CANADA STOCKS-TSX steady as oil shares slip, gold miners gain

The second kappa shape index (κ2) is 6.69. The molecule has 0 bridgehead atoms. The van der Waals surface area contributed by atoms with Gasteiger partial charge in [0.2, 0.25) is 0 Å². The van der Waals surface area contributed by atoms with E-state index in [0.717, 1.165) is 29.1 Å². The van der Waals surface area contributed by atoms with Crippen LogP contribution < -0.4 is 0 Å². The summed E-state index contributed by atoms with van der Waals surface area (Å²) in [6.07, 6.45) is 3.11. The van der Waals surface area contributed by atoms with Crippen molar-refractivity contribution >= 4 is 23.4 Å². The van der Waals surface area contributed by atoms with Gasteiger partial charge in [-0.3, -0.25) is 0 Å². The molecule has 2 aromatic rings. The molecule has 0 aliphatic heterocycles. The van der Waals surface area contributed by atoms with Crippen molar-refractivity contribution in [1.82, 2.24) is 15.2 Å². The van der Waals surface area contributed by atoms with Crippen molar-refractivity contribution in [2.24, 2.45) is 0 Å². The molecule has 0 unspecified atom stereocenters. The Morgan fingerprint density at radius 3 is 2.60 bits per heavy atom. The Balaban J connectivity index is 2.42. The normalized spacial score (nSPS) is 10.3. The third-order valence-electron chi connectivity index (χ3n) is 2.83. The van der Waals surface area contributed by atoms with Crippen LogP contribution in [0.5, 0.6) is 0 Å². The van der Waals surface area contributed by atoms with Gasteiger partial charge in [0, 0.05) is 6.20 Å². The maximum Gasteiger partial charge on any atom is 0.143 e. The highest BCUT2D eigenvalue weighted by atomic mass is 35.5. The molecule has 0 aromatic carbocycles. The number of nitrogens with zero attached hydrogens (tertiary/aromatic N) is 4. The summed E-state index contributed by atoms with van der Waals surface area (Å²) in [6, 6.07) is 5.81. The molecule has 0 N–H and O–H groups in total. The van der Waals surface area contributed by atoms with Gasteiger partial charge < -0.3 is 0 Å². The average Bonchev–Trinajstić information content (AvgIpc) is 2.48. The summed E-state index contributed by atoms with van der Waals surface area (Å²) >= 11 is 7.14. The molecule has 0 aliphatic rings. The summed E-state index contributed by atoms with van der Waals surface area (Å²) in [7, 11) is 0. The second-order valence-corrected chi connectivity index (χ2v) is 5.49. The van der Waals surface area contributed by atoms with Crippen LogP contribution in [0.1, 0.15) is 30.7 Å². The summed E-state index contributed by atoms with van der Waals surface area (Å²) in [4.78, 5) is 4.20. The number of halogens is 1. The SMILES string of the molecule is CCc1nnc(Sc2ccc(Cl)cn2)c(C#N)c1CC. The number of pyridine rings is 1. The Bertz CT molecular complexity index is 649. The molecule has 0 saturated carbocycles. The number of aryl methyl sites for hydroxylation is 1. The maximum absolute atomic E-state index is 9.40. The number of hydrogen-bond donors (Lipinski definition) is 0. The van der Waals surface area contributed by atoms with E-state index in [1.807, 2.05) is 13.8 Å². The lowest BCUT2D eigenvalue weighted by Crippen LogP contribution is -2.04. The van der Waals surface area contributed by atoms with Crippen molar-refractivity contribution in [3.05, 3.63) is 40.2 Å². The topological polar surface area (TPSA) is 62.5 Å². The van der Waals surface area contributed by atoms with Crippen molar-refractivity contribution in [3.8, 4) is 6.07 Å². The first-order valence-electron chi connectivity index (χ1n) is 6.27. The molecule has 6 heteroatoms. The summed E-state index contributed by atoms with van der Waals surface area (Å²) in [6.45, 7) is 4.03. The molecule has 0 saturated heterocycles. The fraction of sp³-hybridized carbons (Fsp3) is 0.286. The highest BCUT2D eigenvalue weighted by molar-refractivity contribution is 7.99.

* TSX up 19.30 points, or 0.13 percent, at 15,156.48 * Eight of the 10 main index sectors advance * Potash Corp among top decliners By John Tilak TORONTO, July 9 (Reuters) - Canada's main stock index was little changed on Wednesday as shares of energy producers slipped with the oil price, while the gold-mining sector followed the bullion price higher. The market awaited release later on Wednesday of minutes from the U.S. Federal Reserve's June policy meeting to see if they might offer clues about when the U.S. central bank might raise interest rates. The Toronto stock market's benchmark index dropped in the previous two sessions as concern spread that corporate earnings may not match expectations this quarter and justify the recent runup in share prices. The index is up about 11 percent this year. "The sentiment is that we've come quite far, quite fast, and there's still a lot to worry about," said John Stephenson, president of Stephenson & Co Capital Management. "The thinking is that valuations are high, and people are uncertain." The Toronto Stock Exchange's S&P/TSX composite index was up 19.30 points, or 0.13 percent, at 15,156.48. Eight of the 10 main sectors on the index were higher. The gold-mining sector jumped 1.2 percent, with Goldcorp Inc rising 1 percent to C$30.04 and Barrick Gold Corp gaining 0.5 percent to C$20.05. Financials, the index's most heavily weighted sector, advanced 0.3 percent. Royal Bank of Canada climbed 0.6 percent to C$78.33, and Bank of Nova Scotia added 0.4 percent to C$72.16. Shares of energy producers declined, with Canadian Natural Resources Ltd losing 0.7 percent to C$48.81. In corporate news, Potash Corp's chief executive said on Tuesday he will stick with the fertilizer producer's focus on supporting the price of potash by matching output of the crop nutrient to demand, rather than maximizing sales volume to fend off competition. The stock was down 1.5 percent at C$38.83 on Wednesday and had the biggest negative influence on the index. ($1=$1.07 Canadian) (Editing by Peter Galloway)
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